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IMMIGRATION

‘Immigrant kids need more schooling’: Sweden

The Swedish government has revealed a new directive aimed at improving immigrant students’ education and integration into Sweden, revolving around longer compulsory schooling and a shift in lesson priorities.

'Immigrant kids need more schooling': Sweden

In a statement released on Tuesday by the Government Offices of Sweden (Regeringkansliet), Jan Björklund, the Minister for Education and Erik Ullenhag, the Minister for Integration, revealed plans to attack issues facing the 70,000 foreign-born students in Swedish schools.

Björklund pointed out that it is ”unfair” that students who have recently arrived to Sweden are being compared and rated against Swedish students.

“If you write a national exam after just a few years in a Swedish school, it’s obvious that you won’t pass,” Björklund told the TT news agency.

The government also intends to remove the students who have lived in Sweden for four years or less from the grading statistics.

”It’s not reasonable to evaluate the performance of a school based on how many of the foreign-born students have reached the objectives in Swedish. After a few years, it’s reasonable that they pass, but not from the beginning,” Björklund told TT.

Key issues regarding these foreign students, who make up nine percent of Sweden’s primary school student population, revolved around how to integrate the children and raise the quality of their education by considering lesson priorities and additional compulsory schooling.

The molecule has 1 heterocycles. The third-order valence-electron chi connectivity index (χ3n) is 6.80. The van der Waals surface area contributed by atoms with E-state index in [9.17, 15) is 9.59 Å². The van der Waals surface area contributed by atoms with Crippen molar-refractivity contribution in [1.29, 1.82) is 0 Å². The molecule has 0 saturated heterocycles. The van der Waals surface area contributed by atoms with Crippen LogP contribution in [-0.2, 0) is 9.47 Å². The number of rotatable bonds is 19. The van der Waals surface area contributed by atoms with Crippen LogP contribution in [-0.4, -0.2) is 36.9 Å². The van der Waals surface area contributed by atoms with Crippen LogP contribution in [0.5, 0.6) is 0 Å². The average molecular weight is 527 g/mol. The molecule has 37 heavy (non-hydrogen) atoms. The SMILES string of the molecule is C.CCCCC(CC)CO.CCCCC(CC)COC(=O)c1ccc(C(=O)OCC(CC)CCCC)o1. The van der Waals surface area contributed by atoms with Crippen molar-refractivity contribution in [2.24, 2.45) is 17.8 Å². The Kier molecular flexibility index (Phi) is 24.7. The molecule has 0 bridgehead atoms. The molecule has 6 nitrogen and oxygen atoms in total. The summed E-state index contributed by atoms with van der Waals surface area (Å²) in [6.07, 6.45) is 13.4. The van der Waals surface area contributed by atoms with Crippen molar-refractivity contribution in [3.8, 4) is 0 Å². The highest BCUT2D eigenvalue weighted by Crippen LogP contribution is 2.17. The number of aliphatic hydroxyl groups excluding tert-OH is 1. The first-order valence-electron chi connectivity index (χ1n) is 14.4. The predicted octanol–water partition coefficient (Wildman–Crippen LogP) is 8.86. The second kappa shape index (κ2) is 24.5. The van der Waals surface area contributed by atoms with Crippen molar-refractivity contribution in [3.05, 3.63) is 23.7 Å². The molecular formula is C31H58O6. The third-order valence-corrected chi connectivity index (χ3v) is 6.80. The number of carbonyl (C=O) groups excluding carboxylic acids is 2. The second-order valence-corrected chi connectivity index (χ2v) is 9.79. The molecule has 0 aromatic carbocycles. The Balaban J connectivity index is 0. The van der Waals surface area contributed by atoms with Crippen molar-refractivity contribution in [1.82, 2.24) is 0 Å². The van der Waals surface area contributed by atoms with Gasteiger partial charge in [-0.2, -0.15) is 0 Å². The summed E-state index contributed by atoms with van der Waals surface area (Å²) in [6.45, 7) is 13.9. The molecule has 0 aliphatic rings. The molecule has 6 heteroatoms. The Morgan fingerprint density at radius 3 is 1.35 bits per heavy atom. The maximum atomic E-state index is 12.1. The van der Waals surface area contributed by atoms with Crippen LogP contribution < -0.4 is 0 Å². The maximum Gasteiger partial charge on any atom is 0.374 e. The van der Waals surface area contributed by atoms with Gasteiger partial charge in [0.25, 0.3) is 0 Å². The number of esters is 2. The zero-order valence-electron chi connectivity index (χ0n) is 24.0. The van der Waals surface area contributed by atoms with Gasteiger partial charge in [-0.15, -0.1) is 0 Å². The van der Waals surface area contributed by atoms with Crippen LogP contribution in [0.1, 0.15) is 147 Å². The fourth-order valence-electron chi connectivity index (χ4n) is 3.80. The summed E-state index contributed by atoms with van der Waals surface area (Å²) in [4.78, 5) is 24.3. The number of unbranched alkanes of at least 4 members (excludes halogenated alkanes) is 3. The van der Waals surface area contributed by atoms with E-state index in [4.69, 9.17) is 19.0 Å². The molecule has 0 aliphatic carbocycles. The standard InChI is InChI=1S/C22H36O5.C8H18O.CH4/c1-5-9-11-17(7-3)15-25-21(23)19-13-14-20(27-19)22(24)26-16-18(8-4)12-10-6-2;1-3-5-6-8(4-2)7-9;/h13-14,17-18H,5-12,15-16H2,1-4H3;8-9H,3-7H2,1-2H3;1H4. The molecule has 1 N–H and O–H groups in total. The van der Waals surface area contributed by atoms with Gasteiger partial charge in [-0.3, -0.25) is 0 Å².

“For recently arrived children, schooling is the key to integration. Students today are older when they come to Sweden. It puts greater demands on the Swedish schools that receive them,” wrote the government in the statement.

Only 63 percent of the foreign-born students passed their final high school exams in 2010, a trend the government indicated is worsening.

The government highlights that more children are coming from different countries today than in past years, and that the age at arrival in Sweden has become older.

Foreign-born students in the ninth grade today have, on average, been in Sweden for 4.5 years. In 2001, the corresponding figure was six years.

To combat these growing trends, Tuesday’s reform packet highlighted that integration will be aided from an earlier stage.

Students will be tested upon arrival, whereas students are currently put into schools based purely on their age, with no consideration of their abilities.

Furthermore, the children’s knowledge of the Swedish language will be measured regularly during their first years at school.

Foreign-born students may be kept in school until they are 18, with more lessons given when needed.

There is also an intended reshuffling of priorities in terms of subjects learnt. For example, Swedish could be placed as a priority for students without a solid grasp of the language.

The plans are intended to come into effect by 31st December this year at the latest, following a review by a government commission.